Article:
By Chris Vallance
BBC News in Nevada
A team from Stanford University's School of Engineering has made motoring history, winning a $2m (£1.14m) prize in the process.
The team from Stanford have been celebrating their win
Its car, a Volkswagen Touareg nicknamed "Stanley", has become the first self-navigating vehicle to successfully complete the gruelling 131.6 mile (211km) cross-country Darpa Grand Challenge, a race for autonomous robot vehicles held in Nevada's Mojave desert.
Sebastian Thrun, leader of the winning team, predicted that one day all cars would be able to drive themselves.
But the real prize could be fewer US casualties in Iraq and Afghanistan.
The 2005 Grand Challenge - the world's only driver-less car race - was organised by the Defense Advanced Research Projects Agency or Darpa, part of the US Department of Defense.
The military's need for vehicles which can drive themselves is most pressing in Iraq, where US logistical and military convoys come under frequent attack by insurgents.
Drivers lucky enough to survive blasts from Improvised Explosive Devices still face the risk of being taken hostage by insurgents.
As Greg Young of Team Ensco said: "If we can take a logistics vehicle and drive it across an environment like that in Iraq and save lives, that's worth a lot of technology investment."
In fact, Congress has mandated that one third of the US military's ground vehicles must be able to operate autonomously by 2015.
If that sounds unrealistic, consider the important military role played by unmanned aerial vehicles (UAVs).
Although remote-controlled from bases all over the globe, UAVs like The Predator possess a high degree of autonomy necessary because of the time-lag in relaying commands.
One group, Team Terramax, is particularly interested in the military application of this technology. Their vehicle, a giant six-wheeled truck is derived from a logistical support vehicle already in use by the American military.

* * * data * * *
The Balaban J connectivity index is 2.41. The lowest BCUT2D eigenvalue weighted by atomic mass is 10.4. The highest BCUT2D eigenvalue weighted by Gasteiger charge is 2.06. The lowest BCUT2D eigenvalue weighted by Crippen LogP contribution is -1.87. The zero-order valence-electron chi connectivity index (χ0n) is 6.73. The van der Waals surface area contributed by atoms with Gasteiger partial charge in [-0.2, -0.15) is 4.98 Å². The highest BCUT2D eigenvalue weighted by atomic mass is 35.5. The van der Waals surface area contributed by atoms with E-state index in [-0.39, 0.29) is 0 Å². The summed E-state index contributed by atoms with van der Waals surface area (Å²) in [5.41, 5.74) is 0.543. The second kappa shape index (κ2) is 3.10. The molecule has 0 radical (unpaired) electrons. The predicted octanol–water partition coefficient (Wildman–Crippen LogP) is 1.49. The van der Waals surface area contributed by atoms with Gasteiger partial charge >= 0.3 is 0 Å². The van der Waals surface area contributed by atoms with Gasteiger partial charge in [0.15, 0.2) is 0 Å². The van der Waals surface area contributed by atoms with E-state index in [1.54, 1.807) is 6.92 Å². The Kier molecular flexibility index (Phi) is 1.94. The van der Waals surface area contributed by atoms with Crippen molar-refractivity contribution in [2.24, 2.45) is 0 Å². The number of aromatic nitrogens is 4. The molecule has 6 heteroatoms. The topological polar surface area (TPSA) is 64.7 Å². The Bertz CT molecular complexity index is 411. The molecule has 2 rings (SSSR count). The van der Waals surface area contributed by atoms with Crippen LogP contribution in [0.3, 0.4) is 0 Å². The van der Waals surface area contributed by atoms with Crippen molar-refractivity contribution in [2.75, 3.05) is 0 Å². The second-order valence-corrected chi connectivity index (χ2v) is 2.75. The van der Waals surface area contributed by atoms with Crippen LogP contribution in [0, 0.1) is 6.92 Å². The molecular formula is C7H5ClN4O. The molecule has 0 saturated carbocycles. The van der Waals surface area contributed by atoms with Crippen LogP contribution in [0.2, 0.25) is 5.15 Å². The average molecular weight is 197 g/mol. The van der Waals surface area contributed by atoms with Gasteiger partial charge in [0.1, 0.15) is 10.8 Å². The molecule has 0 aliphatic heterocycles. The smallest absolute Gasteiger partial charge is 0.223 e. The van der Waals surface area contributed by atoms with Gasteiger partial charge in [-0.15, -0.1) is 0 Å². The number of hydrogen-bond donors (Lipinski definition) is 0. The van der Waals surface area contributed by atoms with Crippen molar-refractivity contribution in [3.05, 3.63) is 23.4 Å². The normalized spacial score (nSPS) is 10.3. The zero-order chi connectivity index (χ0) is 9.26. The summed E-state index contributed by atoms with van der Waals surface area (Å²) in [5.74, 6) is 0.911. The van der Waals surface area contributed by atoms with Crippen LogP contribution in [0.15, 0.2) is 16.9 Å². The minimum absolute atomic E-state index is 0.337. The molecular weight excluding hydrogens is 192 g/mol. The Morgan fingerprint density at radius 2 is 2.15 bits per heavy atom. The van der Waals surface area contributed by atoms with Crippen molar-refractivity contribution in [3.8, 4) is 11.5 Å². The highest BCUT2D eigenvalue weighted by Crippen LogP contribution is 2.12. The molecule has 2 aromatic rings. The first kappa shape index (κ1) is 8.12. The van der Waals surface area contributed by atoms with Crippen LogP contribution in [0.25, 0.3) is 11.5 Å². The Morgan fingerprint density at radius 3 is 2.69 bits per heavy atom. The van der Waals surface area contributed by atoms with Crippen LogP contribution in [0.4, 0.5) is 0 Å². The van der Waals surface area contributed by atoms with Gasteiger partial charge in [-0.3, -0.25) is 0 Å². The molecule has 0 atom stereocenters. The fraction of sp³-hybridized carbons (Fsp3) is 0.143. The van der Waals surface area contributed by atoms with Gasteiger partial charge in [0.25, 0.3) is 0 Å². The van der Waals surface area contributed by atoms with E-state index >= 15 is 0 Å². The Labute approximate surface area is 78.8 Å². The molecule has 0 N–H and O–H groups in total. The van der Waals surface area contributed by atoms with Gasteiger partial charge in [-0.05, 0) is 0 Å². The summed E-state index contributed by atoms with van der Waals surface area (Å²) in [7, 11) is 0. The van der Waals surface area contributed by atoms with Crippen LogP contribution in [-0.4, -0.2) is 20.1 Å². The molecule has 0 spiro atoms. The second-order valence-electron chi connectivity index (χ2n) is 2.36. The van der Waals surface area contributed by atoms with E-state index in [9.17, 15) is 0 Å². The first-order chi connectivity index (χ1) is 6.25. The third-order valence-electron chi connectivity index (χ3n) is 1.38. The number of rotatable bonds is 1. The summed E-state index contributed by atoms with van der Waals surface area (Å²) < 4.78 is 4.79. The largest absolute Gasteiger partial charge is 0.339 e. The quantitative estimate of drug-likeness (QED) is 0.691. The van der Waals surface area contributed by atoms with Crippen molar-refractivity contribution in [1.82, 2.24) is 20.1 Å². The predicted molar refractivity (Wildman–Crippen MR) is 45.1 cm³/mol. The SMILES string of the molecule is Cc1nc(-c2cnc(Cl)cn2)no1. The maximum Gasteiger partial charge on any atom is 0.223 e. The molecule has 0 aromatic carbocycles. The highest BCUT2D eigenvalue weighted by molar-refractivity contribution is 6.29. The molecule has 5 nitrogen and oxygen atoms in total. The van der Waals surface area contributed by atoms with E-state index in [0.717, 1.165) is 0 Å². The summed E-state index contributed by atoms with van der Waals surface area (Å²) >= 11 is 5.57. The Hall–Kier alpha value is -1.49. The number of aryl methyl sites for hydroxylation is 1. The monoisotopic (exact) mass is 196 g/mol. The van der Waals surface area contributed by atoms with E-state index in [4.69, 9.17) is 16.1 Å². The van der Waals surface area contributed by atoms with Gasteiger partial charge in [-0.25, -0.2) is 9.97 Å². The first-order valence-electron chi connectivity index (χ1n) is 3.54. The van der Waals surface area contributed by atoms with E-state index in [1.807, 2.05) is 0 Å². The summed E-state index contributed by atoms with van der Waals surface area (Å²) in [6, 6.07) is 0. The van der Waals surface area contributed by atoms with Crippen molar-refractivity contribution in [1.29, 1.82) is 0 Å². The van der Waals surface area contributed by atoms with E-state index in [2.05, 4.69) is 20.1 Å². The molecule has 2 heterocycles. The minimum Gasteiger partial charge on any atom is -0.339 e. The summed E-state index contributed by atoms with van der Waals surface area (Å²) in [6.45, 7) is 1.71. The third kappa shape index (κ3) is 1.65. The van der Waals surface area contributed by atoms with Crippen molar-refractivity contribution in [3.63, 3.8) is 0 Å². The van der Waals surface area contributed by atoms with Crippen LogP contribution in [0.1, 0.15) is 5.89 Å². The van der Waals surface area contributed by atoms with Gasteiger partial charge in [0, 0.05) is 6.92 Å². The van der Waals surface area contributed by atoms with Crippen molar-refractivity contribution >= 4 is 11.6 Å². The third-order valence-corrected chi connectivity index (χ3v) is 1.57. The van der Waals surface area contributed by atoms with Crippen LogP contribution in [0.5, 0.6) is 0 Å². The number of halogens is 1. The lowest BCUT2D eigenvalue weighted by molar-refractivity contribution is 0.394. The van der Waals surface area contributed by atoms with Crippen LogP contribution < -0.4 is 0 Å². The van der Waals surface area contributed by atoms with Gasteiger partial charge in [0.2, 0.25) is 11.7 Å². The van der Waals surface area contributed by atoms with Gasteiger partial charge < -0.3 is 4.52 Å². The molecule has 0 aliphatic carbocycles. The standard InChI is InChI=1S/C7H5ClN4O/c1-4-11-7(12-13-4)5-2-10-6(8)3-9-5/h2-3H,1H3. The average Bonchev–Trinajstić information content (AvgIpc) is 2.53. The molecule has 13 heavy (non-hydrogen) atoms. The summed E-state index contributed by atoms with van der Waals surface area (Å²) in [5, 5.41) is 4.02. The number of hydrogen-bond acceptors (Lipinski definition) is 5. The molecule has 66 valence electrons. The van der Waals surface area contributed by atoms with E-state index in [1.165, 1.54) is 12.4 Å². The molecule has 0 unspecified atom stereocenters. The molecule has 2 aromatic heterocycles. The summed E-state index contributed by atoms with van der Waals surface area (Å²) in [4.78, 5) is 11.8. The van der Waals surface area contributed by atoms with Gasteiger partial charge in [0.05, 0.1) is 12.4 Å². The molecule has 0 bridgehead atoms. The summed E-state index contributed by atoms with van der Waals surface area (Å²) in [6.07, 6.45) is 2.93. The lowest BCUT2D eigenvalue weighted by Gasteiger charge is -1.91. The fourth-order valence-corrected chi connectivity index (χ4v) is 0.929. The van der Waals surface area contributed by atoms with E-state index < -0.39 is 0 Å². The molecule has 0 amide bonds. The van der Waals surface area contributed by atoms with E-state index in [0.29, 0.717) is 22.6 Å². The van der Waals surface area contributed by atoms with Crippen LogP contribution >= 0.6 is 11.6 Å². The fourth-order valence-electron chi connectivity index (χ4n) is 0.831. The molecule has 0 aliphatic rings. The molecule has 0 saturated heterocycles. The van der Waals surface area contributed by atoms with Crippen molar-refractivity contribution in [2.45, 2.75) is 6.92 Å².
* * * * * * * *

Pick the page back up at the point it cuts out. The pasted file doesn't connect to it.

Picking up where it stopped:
The base military vehicle for the Terramax is an MTVR (or medium tactical vehicle replacement). Some 6,000 of these have been produced and more than 1,600 are deployed to Iraq and Afghanistan.
The idea behind Terramax is to enable the US military to run transport convoys with far fewer troops.
Gary Schmiedel of Team Terramax told BBC News that using the kind of technology in Terramax "we can get the same amount of material moved but have fewer soldiers in harm's way."
Although fully robotic convoys are some way off, Mr Schmiedel believes that "leader-follower" technologies developed in the Darpa challenge could mean that a substantial number of vehicles in a convoy operated without human drivers.
But flying in the open skies is much easier than navigating desert littered with boulders and cliffs and man-made obstacles including tunnels and tank-traps.
The principal challenge faced by the race's 23 competitors was teaching the robot-cars to spot obstructions and calculate a route round them fast enough to let the cars travel above the minimum competitive speed of 15mph (24km/h).
Another technical conundrum was how to ensure the vehicles did not "imagine" obstacles where none exist.
Finalist Terramax is a monster of a driverless truck
It added up to a formidable challenge.
Last year, all the competitors failed to complete the course, while the best distance was a mere 7.4 miles.
This year there was a lot more sponsorship and a lot more money behind teams.
Away from well-funded teams based out of universities or large engineering firms, the finalists were still a splendidly eclectic bunch.
The Golem Group, returning for a second attempt and now partnered with UCLA, began after team founder Richard Mason won $50,000 (£28,400) on the US Quiz show Jeopardy.
He decided to invest his winnings in entering the Grand Challenge. After a creditable showing last year they are back with their new heavy-weight sponsor.
SciAutonics is one of the finalists which came through the heats
Axion, racing from San Diego, live up to the surfer-dude image of their home state.
Their vehicle is the only one adorned with Snoopdogg style "spinner" hubcaps.
It also boasts a couple of surf boards on the roof-rack. A fittingly colourful vehicle for a team that grew out of working on killer-bots for the US version of the hit TV show Robot Wars.
A creditable mention must go to Blue Team and Ghostrider.
They did not quite make the final but then they did choose to build an autonomous motor-bike.
It certainly won whatever prizes were going for "coolness".
It was a miracle of balance and even demonstrated a nifty ability to get back up after a tumble but it was knocked out in the semi-final.
Examined from a military perspective, $2m (£1.14m) is a small price to pay for inspiring so much cutting-edge research, but many competitors are keen to stress the possible peaceful applications of this technology.
Scott Wilson, of the Cajunbot team from the University of Louisiana, at Lafayette, spent days in a boat helping to rescue people from flooded areas of New Orleans.
He saw at first hand how fears over safety slowed and in some cases halted rescue work. With driver-less vehicles, rescue might have come sooner.